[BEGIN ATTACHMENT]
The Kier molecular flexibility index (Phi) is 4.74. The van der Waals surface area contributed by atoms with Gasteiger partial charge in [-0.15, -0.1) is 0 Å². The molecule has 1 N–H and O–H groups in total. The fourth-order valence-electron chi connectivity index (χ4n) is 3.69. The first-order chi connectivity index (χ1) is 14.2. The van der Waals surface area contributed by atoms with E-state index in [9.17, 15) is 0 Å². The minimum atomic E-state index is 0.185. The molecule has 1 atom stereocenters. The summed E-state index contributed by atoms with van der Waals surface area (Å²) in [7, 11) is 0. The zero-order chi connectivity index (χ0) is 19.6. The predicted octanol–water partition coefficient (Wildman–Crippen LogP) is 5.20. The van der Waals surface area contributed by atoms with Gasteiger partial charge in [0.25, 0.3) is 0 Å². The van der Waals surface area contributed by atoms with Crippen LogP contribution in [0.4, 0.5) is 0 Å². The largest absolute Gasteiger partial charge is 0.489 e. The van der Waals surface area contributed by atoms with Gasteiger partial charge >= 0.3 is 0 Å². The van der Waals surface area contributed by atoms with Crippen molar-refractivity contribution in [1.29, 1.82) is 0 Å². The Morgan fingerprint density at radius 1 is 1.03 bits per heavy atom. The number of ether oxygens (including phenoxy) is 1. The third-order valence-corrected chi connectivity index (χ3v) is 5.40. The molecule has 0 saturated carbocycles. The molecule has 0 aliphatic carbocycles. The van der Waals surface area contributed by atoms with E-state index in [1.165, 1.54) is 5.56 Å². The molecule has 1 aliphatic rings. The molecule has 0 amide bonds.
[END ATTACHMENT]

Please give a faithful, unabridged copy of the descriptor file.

The Kier molecular flexibility index (Phi) is 4.74. The van der Waals surface area contributed by atoms with Gasteiger partial charge in [-0.15, -0.1) is 0 Å². The molecule has 1 N–H and O–H groups in total. The fourth-order valence-electron chi connectivity index (χ4n) is 3.69. The first-order chi connectivity index (χ1) is 14.2. The van der Waals surface area contributed by atoms with E-state index in [9.17, 15) is 0 Å². The minimum atomic E-state index is 0.185. The molecule has 1 atom stereocenters. The summed E-state index contributed by atoms with van der Waals surface area (Å²) in [7, 11) is 0. The zero-order chi connectivity index (χ0) is 19.6. The predicted octanol–water partition coefficient (Wildman–Crippen LogP) is 5.20. The van der Waals surface area contributed by atoms with Gasteiger partial charge in [0.25, 0.3) is 0 Å². The van der Waals surface area contributed by atoms with Crippen LogP contribution in [0.4, 0.5) is 0 Å². The largest absolute Gasteiger partial charge is 0.489 e. The van der Waals surface area contributed by atoms with Gasteiger partial charge >= 0.3 is 0 Å². The van der Waals surface area contributed by atoms with Crippen molar-refractivity contribution in [1.29, 1.82) is 0 Å². The Morgan fingerprint density at radius 1 is 1.03 bits per heavy atom. The number of ether oxygens (including phenoxy) is 1. The third-order valence-corrected chi connectivity index (χ3v) is 5.40. The molecule has 0 saturated carbocycles. The molecule has 0 aliphatic carbocycles. The van der Waals surface area contributed by atoms with E-state index in [1.165, 1.54) is 5.56 Å². The molecule has 1 aliphatic rings. The molecule has 0 amide bonds.